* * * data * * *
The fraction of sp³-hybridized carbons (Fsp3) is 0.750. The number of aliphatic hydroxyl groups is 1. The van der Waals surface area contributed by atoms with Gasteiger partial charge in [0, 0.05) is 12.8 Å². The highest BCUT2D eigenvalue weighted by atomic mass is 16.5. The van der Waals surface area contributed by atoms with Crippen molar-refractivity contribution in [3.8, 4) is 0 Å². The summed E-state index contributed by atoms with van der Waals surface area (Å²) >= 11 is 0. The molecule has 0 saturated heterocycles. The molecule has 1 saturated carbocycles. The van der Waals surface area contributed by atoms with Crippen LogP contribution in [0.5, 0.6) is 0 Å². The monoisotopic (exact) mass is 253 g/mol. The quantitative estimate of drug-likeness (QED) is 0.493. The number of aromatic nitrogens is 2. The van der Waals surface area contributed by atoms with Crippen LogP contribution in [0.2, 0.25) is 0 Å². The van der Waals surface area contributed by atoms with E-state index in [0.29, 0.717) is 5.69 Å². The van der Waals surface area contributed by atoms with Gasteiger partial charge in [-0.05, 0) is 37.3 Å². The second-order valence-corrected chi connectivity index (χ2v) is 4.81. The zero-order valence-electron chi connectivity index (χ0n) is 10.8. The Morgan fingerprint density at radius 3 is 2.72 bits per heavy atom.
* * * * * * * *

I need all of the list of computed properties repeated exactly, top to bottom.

The fraction of sp³-hybridized carbons (Fsp3) is 0.750. The number of aliphatic hydroxyl groups is 1. The van der Waals surface area contributed by atoms with Gasteiger partial charge in [0, 0.05) is 12.8 Å². The highest BCUT2D eigenvalue weighted by atomic mass is 16.5. The van der Waals surface area contributed by atoms with Crippen molar-refractivity contribution in [3.8, 4) is 0 Å². The summed E-state index contributed by atoms with van der Waals surface area (Å²) >= 11 is 0. The molecule has 0 saturated heterocycles. The molecule has 1 saturated carbocycles. The van der Waals surface area contributed by atoms with Crippen LogP contribution in [0.5, 0.6) is 0 Å². The monoisotopic (exact) mass is 253 g/mol. The quantitative estimate of drug-likeness (QED) is 0.493. The number of aromatic nitrogens is 2. The van der Waals surface area contributed by atoms with Crippen LogP contribution in [0.2, 0.25) is 0 Å². The van der Waals surface area contributed by atoms with E-state index in [0.29, 0.717) is 5.69 Å². The van der Waals surface area contributed by atoms with Gasteiger partial charge in [-0.05, 0) is 37.3 Å². The second-order valence-corrected chi connectivity index (χ2v) is 4.81. The zero-order valence-electron chi connectivity index (χ0n) is 10.8. The Morgan fingerprint density at radius 3 is 2.72 bits per heavy atom.